"Orange is the New Black" star Jackie Cruz on her music and the car accident that changed her life

Jackie Cruz is partnering with Rémy Martin’s Circle of Centaurs Mentorship Program

Mark Lakin Photography/Rémy Martin

Jackie Cruz is best known for her role as Marisol “Flaca” Gonzales, the Litchfield Penitentiary inmate who sports faux-teardrop tattoos under her eyes and has a fondness for the Smiths on Netflix hit “Orange is the New Black.”

What fans may not know is that that her first love has always been music -- the actress even performs with her own band, Family Portrait. Now, aspiring singer-songwriters will have the chance to learn from Cruz through a contest with Rémy Martin’s Circle of Centaurs Mentorship Program

Cruz spoke with CBS News about her own mentors and the show that changed her career. 

You said “Hollywood chewed me up and spit me out.” You are now about to become a mentor yourself for Rémy Martin. Who were the mentors who guided you when you started?

My mother and her sisters. I’ve had five powerful women that raised me. I know the value of that and I know how important it is to have at least one person who believes in you.

What do you think will be the main piece of advice you will give someone?

I’m just going to tell them, “It’s not easy, but if you want it, you can do it.” And I’ll just tell them my story, listen to their story, and maybe they can learn from some of my mistakes.

What was your biggest mistake?

Moving from the Dominican Republic to Hollywood alone with my mother and leaving my family was really hard. And being a high school kid and being the new girl in 11th grade. Getting involved with the wrong people. Getting in a huge car accident at 17 -- that was the main thing that woke me up and showed me what was important. My whole life, I studied to be an actress and a singer, but I wanted to be this little rebel. But, you know, my accident woke me up and forced me to say, “No, you have another path, don’t lose that path.” 

I listened to my mom for the first time [laughs]. She’s my mentor, and she said, “You have to make it even more now, to share your story.”

Did you have an “aha” moment during your recovery?

It came from a little girl who inspired me. She was 8 years old and would always come into my room. I was in my own little world and selfish because I didn’t like the way I looked. I stepped up to her, I said, “What’s up?” And she said, “You’ve had brain surgery, too.” Because we both had that shaved head thing in common. And I was like, “Yeah,” and she was like, “I think you’re really pretty,” and I was crying. I was like, “My God, she thinks I’m really pretty and I’m bald, my face is crooked. This little girl thinks I’m pretty and says I want to walk like you.” And right there I cried because she’s quadriplegic and she’ll never walk again.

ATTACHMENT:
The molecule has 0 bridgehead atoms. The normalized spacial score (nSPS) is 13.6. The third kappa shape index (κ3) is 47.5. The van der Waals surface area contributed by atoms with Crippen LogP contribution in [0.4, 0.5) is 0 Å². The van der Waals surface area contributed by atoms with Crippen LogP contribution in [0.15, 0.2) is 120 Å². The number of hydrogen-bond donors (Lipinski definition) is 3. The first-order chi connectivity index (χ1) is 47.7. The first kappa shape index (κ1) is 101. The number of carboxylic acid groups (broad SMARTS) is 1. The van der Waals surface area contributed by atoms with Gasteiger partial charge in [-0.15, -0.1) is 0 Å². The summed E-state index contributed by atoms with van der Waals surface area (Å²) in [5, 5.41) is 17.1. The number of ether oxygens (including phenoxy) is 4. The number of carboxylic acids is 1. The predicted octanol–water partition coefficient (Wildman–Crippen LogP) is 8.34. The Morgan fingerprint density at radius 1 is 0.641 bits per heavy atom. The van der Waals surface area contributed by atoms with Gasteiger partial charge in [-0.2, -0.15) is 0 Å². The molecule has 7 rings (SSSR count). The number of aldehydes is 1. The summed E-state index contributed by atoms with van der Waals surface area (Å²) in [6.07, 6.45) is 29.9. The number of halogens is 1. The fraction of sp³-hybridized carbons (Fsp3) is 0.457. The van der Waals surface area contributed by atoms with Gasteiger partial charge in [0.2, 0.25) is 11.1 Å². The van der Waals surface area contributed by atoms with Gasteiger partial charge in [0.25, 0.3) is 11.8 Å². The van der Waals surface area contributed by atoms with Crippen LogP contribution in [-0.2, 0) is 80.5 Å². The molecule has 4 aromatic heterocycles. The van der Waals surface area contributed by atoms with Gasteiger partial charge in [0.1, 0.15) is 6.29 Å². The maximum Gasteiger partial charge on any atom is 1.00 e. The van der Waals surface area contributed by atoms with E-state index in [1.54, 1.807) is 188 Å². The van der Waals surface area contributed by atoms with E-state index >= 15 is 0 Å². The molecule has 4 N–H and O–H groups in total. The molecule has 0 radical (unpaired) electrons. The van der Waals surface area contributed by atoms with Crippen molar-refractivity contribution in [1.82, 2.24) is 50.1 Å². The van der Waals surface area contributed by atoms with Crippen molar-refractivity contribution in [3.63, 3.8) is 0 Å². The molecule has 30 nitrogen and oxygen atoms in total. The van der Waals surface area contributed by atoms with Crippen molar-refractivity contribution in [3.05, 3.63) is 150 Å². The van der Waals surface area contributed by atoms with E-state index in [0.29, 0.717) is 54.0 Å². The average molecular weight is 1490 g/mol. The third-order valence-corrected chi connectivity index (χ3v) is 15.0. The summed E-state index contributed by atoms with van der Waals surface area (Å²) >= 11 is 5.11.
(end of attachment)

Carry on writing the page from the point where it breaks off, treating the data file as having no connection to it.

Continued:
Sorry, I get a little emotional talking about this. I met her again after 13 years and she wanted to be an artist and she likes to do makeup -- she does it on herself and other people. She inspires me. That was that “aha” moment. It wasn’t the beauty, it’s what’s inside. She didn’t need to see my face. She just knew I was a good person.

How long between that and your “Orange is the New Black” audition?

Eight years. I booked two things in eight years. And then I let go of acting because I wasn’t booking. Music was my go-to -- that’s what brought me to Miami and then New York. I missed acting. My friend was like, “Go see my manager,” and then my first audition was for “Orange is the New Black.”

When you first read that script, what did you think?

I didn’t read a script. They gave me a page and I had two lines. All it said was “feisty Latina.” I knew a feisty Latina, I worked with her in nightlife in New York. I said, “I’m going to play you on TV one day, you’re hilarious.” She had this unique New York accent and would tell you stories of how she ended up in jail and did not know how she got there. She was this skinny little feisty Latina, and I imitated her. I always talk about her -- her name is Karina Correa.

How has Flaca changed for you from those two lines to now?

I feel validated, I feel I worked really hard to get to this and it wasn’t just given to me. I had two lines, and after that they saw something in it, and after year three they gave me some more, and then four, and then five -- it just feels amazing.

Do you have a memory of a favorite gig?

The best where I felt super loved was for the Women’s Prison Association. I’ve done it three years in a row, and every year I perform for them and just love that they realize that I can sing and they love that, they love the show -- it’s just all love. 

What was it like to meet the women going through the experiences that you and your cast members portray on screen?

The system is so messed up in a lot of ways. I did the Second Chances campaign with the Women’s Prison Association and just listening to their stories was crazy. I mean they are human beings and, before, I was one of the people who judged and I don’t anymore.

Bringing it all full circle, if you ran into 17-year-old Jackie now, what advice would you give her?

“Listen to your mom (laughs). And never give up” -- but I haven’t. So, “it’s going to happen for you, girl. Patience!”

Learn more on how to win a $4,000 prize and mentoring sessions with Cruz through Rémy Martin’s Circle of Centaurs Mentorship Program here.

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    Brian Mastroianni covers science and technology for CBSNews.com